It was the summer of 2008. Already back then, still in my high school days, I was a massive music nerd. I’d challenged myself to discover as much new music as possible – to open my ears to the wonder of musicians conveying their deepest, most intimate emotions in sonic form. It was that summer that I discovered The Prodigy. In a period of complete infatuation with punk and heavy music, it completely blew me away how a band could combine the stylistic features of punk with the sonic elements of rave and breakbeat, styles I hadn’t delved into much at that point. It’s safe to say that The Prodigy were among the first artists to get me into electronic dance music at the time, essentially having a huge impact from that point on.

Music for the Jilted Generation was what started the journey. The 1994 album, their sophomore record, is arguably the project that put The Prodigy on the radar. With its technical and intricate sampling, beat-making and Liam Howlett’s production (the mastermind of the project) it gave you a sense of losing track of time and being in the moment, unable to remain still. It was like the music urged your muscles to follow the beat in an almost natural way. I remember listening to Voodoo People and absolutely loving the mix of electric guitars with breakbeat and a clever, catchy bass line and thinking, “this is a generation-defining record.” Then came Fat of the Land, arguably their most well-received album, contained most of the tracks everyone had heard of: Breathe, Smack My Bitch Up and, of course, Firestarter. These are definitely defining tracks in The Prodigy’s discography, and also tracks in which Keith played a massive role as not only the project’s new vocal lead, but also in its image. Breathe and Firestarter showcased a punk-looking Keith, and both became instant hits. A new prodigy was born, and it would remain the standard for years to come.

(c) Sjors Evers

(c) Sjors Evers

This morning (4 March), bad news arrived. Keith Flint was found dead at his home in Great Dunmow, Essex. My heart shattered, it came as a complete shock. An artist that defined a movement, a musical style and vision, had died. An entire jilted generation was left shattered. The cause of his death came from fellow band member Liam Howlett, who confirmed it as suicide via an Instagram post. It’s time we stand up and actively start doing something about mental health issues in the music industry. It is a recurring and ongoing problem, as has been demonstrated time upon time again throughout the last few years. Plenty of adored musicians have passed due to the often taboo issue of (male) mental health. The issue is raised every time, discussed briefly, and then abandoned. Not much ends up happening in preventing these kinds of things from happening again.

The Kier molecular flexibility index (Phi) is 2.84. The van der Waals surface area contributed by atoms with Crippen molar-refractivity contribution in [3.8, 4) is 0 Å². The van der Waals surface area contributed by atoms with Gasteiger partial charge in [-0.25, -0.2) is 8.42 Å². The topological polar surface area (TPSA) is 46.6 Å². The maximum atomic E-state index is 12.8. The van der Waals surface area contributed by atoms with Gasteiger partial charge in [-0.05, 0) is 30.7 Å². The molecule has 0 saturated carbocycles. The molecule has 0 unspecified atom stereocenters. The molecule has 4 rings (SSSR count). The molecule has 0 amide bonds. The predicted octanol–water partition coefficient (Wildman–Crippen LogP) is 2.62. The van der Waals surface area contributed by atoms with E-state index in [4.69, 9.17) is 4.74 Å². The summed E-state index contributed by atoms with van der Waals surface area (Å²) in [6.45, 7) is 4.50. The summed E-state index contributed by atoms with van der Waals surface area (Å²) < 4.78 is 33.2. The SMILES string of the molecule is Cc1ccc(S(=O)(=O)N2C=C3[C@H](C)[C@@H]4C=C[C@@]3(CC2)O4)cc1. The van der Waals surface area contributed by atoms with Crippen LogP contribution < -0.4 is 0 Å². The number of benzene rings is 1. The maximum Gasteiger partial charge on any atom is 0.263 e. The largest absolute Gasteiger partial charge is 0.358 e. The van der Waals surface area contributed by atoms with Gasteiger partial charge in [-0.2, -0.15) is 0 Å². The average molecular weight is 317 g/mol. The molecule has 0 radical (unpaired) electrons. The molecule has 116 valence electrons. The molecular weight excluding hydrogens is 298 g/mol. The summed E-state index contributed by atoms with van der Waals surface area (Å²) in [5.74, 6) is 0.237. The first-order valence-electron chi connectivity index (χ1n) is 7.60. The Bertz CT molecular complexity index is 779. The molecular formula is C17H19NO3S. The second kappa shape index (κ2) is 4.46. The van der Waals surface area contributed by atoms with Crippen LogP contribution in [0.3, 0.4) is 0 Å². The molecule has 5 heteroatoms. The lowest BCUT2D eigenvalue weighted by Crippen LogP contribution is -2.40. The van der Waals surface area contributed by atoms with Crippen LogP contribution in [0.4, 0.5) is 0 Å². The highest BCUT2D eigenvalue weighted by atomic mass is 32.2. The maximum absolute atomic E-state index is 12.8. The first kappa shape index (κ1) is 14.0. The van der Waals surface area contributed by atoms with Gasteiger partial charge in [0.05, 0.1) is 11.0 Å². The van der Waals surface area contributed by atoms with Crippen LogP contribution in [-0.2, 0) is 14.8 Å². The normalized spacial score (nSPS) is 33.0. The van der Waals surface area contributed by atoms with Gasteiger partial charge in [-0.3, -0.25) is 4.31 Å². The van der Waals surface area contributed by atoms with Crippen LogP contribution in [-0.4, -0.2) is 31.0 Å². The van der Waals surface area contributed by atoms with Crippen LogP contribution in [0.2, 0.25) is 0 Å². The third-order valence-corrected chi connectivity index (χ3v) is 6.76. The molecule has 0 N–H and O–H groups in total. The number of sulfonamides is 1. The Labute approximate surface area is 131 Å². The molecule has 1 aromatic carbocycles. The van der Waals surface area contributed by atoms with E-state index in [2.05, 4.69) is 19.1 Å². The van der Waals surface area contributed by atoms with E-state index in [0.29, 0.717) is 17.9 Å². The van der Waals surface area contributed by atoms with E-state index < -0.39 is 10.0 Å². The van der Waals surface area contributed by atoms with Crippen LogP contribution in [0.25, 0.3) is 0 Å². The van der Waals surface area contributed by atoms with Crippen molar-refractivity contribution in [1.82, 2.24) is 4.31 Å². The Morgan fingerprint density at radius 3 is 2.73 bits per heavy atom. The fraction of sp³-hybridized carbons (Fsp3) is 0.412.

It is, in my opinion, vital for artists, and particularly their managers, to work closely with psychotherapists and/or psychologists in order to stay on top of issues such as depression, anxiety, mental pressure and burnouts, all of which are far too common in the current musical landscape. Managers know their artists best, and it is incredibly important for them to not only guide the artists in their musical career and artistic choices, but also their lifestyles. Managers (and close friends/other bandmates) should create and be part of a dedicated team of professionals who are able to perform specific tasks for an artist, helping them build a safe career. This includes professionals like creative lawyers and attorneys, graphic design artists and marketing experts, just to name a few. However, I believe that a new addition should be made standard in such a team – the aforementioned psychotherapists and/or psychologists, who are able to work closely with an artist and any problems they may have. It’s okay to take a step back and analyse the situation going forward when things aren’t going well. Health is at the forefront of one’s life, and should be monitored above everything else. Sébastien Gamez.

Rest In Peace, Keith Flint
September 17th 1969 – March 4th 2019

It’s okay not to be okay. If you feel affected by or relate to any of the topics raised in this article, then please get in touch with Hope For the Day.